Nature's services can no longer be taken for granted
Question: What is the cost of the ecosystem services which nature offers us?
Answer: A whopping us $16-54 trillion!
This figure has been arrived at with the concerted efforts of 13 ecologists, economists and geographers who reported their finding in a recent issue of Nature. Remarked Robert Costanza, an ecological economist at the University of Maryland who headed the study, "We come away from this, thinking this is a minimum estimate."
Most of the estimate lies outside the formal markets and is therefore not reflected in market prices, the usual gauge of economic value. Basing their estimates on other published studies and their own calculations, the researchers state that the services that nature's ecosystem provides has for long been overlooked until they no longer exist or are seriously endangered.
For conservationists, in the words of David Ehrenfeld, a conservation biologist at Rutgers University, us, "Common sense and what little we have left of the wisdom of our ancestors tells us that if we ruin the earth, we will suffer grievously." While accepting the results of the new study, he added passionately, " I am afraid that I don't see much hope for a civilisation so stupid that it demands a quantitative estimate of the value of its own umbilical cord."
Nature has for long performed economic services for us. An example is the purification of New York city's water supply by microorganisms as the water percolates through the soil. Now the city plans to spend us $660 million to keep this watershed in good health while the alternative would have been to build a us $4 billion water treatment plant. It is, therefore, necessary, argue the researchers, to calculate and heed the true worth of ecosystem services.
While making economic choices involving nature, people do not take into account the cost of nature's services, feels Costanza. Citing an example, he says that the dollar value of wetlands' flood protection and water cleansing abilities has not traditionally been considered when its area is lost to a shopping centre. This results in a slow but sure depletion of natural wealth. If such costs were reflected in day-to-day transactions, then the society would pay more attention to what is lost when land is 'developed'. States Gretchen C Daily, a conservation biologist at Stanford University, "We cannot wait until we have disrupted the planet's life-support system beyond repair. Once gone, these ecological assets would be difficult to replace; it can take thousands of years to recharge depleted aquifers or replenish topsoil."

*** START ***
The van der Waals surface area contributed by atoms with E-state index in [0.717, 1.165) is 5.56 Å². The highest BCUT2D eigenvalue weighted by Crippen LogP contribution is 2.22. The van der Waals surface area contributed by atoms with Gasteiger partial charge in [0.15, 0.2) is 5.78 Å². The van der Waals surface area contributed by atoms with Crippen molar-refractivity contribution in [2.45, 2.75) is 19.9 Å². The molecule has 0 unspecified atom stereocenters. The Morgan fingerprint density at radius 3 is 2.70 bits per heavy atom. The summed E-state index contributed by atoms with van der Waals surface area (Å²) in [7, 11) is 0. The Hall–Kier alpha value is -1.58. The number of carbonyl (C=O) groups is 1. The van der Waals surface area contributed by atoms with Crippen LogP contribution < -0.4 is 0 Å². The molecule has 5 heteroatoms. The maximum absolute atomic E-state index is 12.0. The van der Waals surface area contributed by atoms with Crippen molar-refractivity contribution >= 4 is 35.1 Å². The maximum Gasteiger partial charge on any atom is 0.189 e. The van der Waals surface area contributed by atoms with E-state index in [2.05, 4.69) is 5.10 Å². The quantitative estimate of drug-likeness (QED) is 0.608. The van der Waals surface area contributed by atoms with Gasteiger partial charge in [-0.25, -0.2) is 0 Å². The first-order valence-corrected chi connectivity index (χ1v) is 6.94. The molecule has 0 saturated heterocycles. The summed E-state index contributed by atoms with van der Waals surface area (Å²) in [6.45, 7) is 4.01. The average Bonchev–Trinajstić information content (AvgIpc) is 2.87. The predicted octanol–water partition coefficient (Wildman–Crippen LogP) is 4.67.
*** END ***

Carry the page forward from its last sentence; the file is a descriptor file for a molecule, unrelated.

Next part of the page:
While many scientists have lauded the study, a few others have expressed scepticism about its basic finding. "There is no way of knowing how good this number is," said Robert Repetto, senior economist at the World Resources Institute, a Washington based research organisation. "They have made some heroic assumptions. I suppose it is useful for rhetorical purposes. But the number is less important than the fundamental point made by the study that ecosystem services are important; I don't think reasonable people would deny it."
Stuart Pimm, an ecologist at the University of Tennessee, believes otherwise. The study has succeeded in providing "a conservative estimate of what the environment does for us. So often, people concerned with protecting the environment go up against these very highly detailed economic analyses and feel they don't have anything in kind with which to respond." In the study, a particular table lists specific ecosystem services and their supposed value for different types of natural areas and this study is helpful in providing a checklist that national and local policyrnakers can use in attempting to roughly gauge the economic worth of their natural assets, according to Pimm.
What impact could this study have on the thinking of the governments? Daily and others state that government subsidies that distort the value of natural resources in fisheries and logging should be abolished. Also, tax incentives might be given to landowners to protect the long-term assets represented by natural capital rather than using them for short-term gain.
For others, applying traditional economic arrangements to ecosystem services could be another way of gaining an appreciation of nature's services. Graciela Chichilnisky and Geoffrey Heal, economists at Columbia University, using the watershed at New York city as an example, have proposed the selling of investment shares in a given ecosystem. The capital thus raised could pay for preserving the watershed. Returns to investors would come either from a share of the costs saved by not having to build a treatment plant, or, if the investment were private, by actually selling ecosystem services. In this case, clean water would be sold.
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